Upwind of the Spirit: a homily for Lent II


This week’s gospel[1] is not a tale of dispassionate theological discussion between rabbis.  It is, rather, part of the history of bloody dispute between different factions in the first-century synagogue (what we might as well call ‘the Jesus party’ and ‘the Moses party’), each with robust views concerning God’s dealings with humankind, and the relationship of earth and heaven. The disagreement thundered and rumbled for 60 or 70 years after the first Easter until Church and Synagogue finally and irrevocably split. The Fourth Gospel therefore is not so much a historical record of the days of Jesus walking and talking in Galilee and Jerusalem but is rather an account of the proclamation of his resurrection-victory, embraced by some, rejected by others. In this dialogue between ‘Nicodemus’ and ‘Jesus’ we hear exchanges between New Covenant and Old, those of ‘his own’ who received God’s Word and those who received him not (John 1.11f).


The claim in 3.13 that ‘No-one has ascended into heaven except the one who descended from heaven, the Son of Man’ is a typical missile launched into the midst of this protracted divorce process, uttered in contradictory response to other such claims (concerning Moses or Elijah, Enoch or Melchizedek) and in turn eliciting further pantomime ripostes masquerading as sober theological reflection.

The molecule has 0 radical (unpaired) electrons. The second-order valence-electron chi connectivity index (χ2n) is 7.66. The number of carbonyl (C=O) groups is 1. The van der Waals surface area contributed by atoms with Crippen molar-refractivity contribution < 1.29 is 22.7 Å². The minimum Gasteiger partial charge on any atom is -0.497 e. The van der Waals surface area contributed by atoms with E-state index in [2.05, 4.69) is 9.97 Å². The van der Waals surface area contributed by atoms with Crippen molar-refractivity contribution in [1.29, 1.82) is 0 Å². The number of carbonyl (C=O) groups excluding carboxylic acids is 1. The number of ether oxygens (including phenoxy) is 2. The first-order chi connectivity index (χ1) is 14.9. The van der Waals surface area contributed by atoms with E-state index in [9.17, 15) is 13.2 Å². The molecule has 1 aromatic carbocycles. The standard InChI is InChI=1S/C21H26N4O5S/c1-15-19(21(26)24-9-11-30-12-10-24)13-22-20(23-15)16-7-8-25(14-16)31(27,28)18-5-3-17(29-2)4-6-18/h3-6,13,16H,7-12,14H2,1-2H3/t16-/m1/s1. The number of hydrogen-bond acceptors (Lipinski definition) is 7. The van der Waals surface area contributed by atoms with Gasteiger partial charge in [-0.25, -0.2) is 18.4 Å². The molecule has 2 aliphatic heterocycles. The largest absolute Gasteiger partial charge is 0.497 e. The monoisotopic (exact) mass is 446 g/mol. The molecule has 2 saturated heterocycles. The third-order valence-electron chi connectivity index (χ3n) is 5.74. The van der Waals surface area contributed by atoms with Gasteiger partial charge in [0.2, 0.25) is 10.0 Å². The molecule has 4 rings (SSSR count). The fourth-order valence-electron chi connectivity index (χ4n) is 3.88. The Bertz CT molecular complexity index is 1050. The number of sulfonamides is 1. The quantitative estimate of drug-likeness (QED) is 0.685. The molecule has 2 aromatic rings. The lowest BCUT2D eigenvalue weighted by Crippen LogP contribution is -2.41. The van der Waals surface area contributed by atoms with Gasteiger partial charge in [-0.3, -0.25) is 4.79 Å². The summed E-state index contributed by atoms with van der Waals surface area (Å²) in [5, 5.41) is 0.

But who is the ‘Son of Man’, and why does he matter?


We tend to imagine[2] that the title ‘Son of God’ is decisive in saying who Jesus is and in expressing his unique relationship with the Father. In fact it is not so. ‘Son of God’ simply means a human being, like David, ‘a man after God’s own heart’, one of the earthly kings of Israel, or a person close to God and following the commandments. It implied none of the familial intimacy that characterises the doctrine of the Holy Trinity.


For this, counter-intuitively, you need ‘Son of Man’. This character is definitively presented to us in Daniel 7 where in the court of God (drawn as a sort of Albus Dumbledore with added asbestos), a judge sits over the rebellious beasts, one ‘Son of Man’ (not human), given by God dominion and glory and kingship, so that all peoples, nations and languages shall serve him for ever.